I’ve been reading and re-reading the 12th chapter of II Corinthians because I want to use it as the scriptual backbone of the Garland Women’s retreat in February. I’m going to focus on the verse where Paul says God’s grace is sufficient. I love the idea that God steps in to take care of the details and our job is simply to believe that the creator of the entire universe can handle something as small and simple as my little old self. I love the idea that God is doing the heavy lifting and God’s grace will be “enough.”
The problem is the rest of the chapter. Like most amateur theologians I found one phrase that I like and have taken it out of context. But I know that to be a good leader my job will be to provide the context before we can get down to any study of the one sentence I want to talk about. However, I found a tiny little problem-- The rest of chapter 12 makes absolutely no sense to me. Paul gets his syntax so garbled that I get a mental picture of him stepping on his tongue hanging out of his mouth. Listen to this one:
2 I know a man in Christ who fourteen years ago was caught up to the third heaven. Whether it was in the body or out of the body I do not know—God knows. And I know that this man—whether in the body or apart from the body I do not know, but God knows— was caught up to paradise and heard inexpressible things, things that no one is permitted to tell.
Help! If there is anyone out there, clergy or lay, who can explain all that gobbly gook please help me out. Send me an email, give me a call, send a dove with a tiny little scoll of written instructions carried in his beak. Any and all advice is appreciated. (Did I just call scripture gobbly gook? Can I do that?)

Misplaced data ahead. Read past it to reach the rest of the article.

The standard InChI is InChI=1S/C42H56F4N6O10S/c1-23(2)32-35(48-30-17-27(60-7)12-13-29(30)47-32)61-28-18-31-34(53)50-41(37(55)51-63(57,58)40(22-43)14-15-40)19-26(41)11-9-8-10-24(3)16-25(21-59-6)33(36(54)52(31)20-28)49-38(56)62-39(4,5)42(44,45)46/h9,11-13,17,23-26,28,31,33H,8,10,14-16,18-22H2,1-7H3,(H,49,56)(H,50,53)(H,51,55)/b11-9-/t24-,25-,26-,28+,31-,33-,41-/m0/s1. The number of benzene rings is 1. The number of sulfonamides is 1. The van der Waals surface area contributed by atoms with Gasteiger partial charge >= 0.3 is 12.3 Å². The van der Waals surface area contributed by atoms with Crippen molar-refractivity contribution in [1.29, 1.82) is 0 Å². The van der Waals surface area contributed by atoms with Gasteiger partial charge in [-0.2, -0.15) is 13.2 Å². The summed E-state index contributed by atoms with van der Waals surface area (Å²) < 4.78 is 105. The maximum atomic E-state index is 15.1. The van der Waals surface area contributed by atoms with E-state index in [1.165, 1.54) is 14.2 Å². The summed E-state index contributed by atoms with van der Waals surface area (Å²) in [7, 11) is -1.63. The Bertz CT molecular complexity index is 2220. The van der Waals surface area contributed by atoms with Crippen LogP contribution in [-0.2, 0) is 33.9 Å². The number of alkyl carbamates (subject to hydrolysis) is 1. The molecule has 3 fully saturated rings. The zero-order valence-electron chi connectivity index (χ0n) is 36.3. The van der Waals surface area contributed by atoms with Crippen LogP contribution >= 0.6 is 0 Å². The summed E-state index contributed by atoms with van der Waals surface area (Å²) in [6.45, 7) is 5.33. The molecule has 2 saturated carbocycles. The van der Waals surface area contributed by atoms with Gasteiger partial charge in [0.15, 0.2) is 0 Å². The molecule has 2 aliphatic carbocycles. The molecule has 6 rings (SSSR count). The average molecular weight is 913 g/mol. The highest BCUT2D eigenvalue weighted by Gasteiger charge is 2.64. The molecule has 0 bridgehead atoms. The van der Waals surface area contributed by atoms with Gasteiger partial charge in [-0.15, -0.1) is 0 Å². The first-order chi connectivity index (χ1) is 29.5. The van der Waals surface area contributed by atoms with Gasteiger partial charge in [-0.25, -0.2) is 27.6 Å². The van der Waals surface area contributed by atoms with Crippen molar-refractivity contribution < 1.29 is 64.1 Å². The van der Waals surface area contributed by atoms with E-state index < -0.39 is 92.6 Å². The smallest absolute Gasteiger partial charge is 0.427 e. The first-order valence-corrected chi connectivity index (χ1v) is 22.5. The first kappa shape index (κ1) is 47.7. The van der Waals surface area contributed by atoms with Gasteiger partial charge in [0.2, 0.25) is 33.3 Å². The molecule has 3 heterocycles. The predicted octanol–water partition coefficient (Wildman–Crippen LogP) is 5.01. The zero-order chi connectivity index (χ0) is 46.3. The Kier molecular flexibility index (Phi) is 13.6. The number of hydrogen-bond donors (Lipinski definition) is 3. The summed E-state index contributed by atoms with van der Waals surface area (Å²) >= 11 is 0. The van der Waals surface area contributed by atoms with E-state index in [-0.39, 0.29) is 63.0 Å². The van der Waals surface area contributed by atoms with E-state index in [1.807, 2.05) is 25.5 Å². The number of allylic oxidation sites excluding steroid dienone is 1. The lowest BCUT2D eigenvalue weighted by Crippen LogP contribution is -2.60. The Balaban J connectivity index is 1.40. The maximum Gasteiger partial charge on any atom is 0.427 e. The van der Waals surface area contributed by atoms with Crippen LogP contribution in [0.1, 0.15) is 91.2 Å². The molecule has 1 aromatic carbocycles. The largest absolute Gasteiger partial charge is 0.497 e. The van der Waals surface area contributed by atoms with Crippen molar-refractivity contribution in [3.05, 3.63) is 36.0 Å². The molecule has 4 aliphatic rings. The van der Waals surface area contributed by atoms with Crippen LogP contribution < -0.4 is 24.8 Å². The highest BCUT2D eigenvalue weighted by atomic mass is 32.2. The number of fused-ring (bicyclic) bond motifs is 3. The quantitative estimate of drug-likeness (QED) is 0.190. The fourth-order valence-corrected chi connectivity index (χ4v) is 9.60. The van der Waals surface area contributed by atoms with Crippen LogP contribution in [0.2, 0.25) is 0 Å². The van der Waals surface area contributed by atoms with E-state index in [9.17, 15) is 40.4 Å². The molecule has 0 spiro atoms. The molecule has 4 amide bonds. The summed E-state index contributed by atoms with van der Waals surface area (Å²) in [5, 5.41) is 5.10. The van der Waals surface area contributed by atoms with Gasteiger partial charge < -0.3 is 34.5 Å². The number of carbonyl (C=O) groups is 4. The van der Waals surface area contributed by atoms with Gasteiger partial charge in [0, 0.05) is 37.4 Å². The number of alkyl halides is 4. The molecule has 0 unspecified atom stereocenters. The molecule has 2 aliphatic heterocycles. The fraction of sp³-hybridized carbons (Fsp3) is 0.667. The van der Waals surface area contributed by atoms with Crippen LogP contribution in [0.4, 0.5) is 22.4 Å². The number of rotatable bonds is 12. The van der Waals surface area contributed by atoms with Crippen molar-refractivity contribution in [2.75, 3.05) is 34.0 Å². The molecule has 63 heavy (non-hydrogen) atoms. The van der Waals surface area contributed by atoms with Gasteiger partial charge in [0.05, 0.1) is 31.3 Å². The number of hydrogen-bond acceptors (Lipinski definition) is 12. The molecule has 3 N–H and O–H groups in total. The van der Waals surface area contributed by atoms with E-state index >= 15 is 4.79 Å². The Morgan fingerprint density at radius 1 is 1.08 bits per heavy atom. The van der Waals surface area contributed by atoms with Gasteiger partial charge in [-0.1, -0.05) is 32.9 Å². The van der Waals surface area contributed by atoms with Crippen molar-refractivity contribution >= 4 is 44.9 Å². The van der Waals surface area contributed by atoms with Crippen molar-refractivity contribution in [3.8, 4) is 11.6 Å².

Paul also says something about his weakness being his greatest strength. I think I know what it means. I can work with that concept.
One of the many weaknesses I have, the most socially acceptable weakness, is my inability to carry a tune. My instincts and understanding of music are so miserable that I can’t even describe what it is that I lack. It would be like a deaf person explaining a symphony. It’s just not there. When people talk about sharp or flat I’m lost. Nancy Gray loves to talk about major and minor keys and I can only bow to her understanding. I have no idea what she's talking about. I think I might be able to tell a high note from a low one but I couldn’t say how high or how low. I know it’s there but I can’t really understand it.
I am able to identify this as one of my weaknesses and surmise that it must be great for the egos of the people who hear me. “Wow, I thought I was a bad singer but get a load of Jane over there. She makes me sound great.” My weakness makes others feel strong. There is a point at which it is obvious that I'm not in control and merely surf along on the wave of God's Holy Spirit.